“We know how detrimental anti-trans rhetoric in the media is, particularly when framed as a ‘hot topic’ for ‘debate’,” said Bex Shorunke, the PR & Media Engagement Manager at trans charity Mermaids. “Since when did a human being’s fundamental rights, and access to spaces, become something up for discussion?”

There are also serious concerns in the way trans issues are portrayed by the UK media, with just 0.9 per cent of respondents believing it to be a ‘completely accurate’ depiction and 6.2 per cent viewing it as ‘somewhat accurate’.

Almost 9 in 10 (86.4 per cent) believe trans issues are ‘somewhat’ or ‘completely’ inaccurately reported on, and just 6.5 per cent believe it to be ‘fair’.

Peter Tatchell, one of the UK’s most prominent human rights campaigners, said the Gay Times “survey result is a damning indictment of transphobia in much of the UK media.”

“Trans voices are routinely ignored, demonised and ridiculed,” he continued. “In contrast, inflammatory, inaccurate and bigoted anti-trans views are given ceaseless coverage. Most journalists would never dare publicise similar abusive opinions about disabled, Black or LGBT+ people, but many seem to think that trans people are fair game.”

Only 2.8 per cent of respondents said they ‘never’ see transphobic reporting in the UK media, a stark contrast to the 44.9 per cent who see it ‘often’ and the 27.3 per cent who see it ‘sometimes’.

A further 14.9 per cent stated that they see it ‘all the time’, with just 1 in 10 (10 per cent) ‘very rarely’ encountering it.

“The press watchdog has failed completely to uphold fair, impartial reporting,” Tatchell added. “It is unfit for purpose and should be disbanded.”

A lot of the UK’s print media is regulated by the Independent Press Standards Organisation (IPSO) in order to hold outlets to account and ensure high standards are being met.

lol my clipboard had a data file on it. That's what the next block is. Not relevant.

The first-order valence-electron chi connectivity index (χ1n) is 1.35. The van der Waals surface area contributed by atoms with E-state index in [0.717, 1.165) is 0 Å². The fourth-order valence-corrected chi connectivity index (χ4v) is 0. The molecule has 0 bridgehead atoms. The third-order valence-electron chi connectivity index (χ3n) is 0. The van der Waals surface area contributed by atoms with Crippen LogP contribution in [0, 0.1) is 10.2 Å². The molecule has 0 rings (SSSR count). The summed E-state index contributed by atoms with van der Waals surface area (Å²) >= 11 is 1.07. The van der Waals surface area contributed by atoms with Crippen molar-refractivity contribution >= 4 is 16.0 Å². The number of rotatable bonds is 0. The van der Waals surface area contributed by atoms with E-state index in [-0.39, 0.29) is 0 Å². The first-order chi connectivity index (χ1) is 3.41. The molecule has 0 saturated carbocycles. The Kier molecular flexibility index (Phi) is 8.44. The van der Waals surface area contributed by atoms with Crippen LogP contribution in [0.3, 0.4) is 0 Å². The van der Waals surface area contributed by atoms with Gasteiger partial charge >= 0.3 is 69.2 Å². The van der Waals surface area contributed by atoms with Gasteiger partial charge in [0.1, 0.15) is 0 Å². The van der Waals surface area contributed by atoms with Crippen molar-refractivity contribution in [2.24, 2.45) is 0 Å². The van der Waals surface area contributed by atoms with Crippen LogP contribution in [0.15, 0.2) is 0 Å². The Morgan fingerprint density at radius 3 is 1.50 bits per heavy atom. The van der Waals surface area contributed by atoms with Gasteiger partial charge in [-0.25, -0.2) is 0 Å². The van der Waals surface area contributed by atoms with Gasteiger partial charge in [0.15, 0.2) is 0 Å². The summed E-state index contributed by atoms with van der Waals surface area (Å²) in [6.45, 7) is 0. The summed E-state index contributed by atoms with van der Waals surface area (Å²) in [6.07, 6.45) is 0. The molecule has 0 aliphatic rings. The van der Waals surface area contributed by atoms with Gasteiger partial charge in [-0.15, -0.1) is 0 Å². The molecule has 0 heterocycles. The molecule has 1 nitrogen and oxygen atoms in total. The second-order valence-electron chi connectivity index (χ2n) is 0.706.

Gay Times contacted IPSO to ask if there were any plans to update its guidelines on trans reporting, particularly when it comes to the depiction of these issues as a ‘culture war’ that is up for debate.

“IPSO periodically updates all its guidance and plans to refresh its guidance on the reporting of transgender issues towards the end of this year,” a spokesperson stated. “As with all IPSO guidance, it is designed to explain how the Editors’ Code applies to the reporting of particular topics. It aims to support editors and journalists to uphold high editorial standards, but does not supersede or replace the Editors’ Code itself.”

Trans Media Watch is an organisation that exists to help the media report on trans issues with accuracy, dignity and respect.

jane fae, Chair of Trans Media Watch, who stylises her name in lowercase, told Gay Times that the findings “are disappointing but not at all surprising.”

“One constant in our work representing trans people to the UK media is the enormous toll that this sort of constant transphobic presence in the press is wreaking on the trans community,” fae stated.

She further explained that this reporting often worsens the mental health of trans people and makes them “more likely to hide at home and not go out”.

“For their part, the UK press and media are utterly shameless,” fae continued. “They twist. They sensationalise. They are more than happy to lead with stories that are simply untrue, even where these stories can have significant negative consequences for trans people.”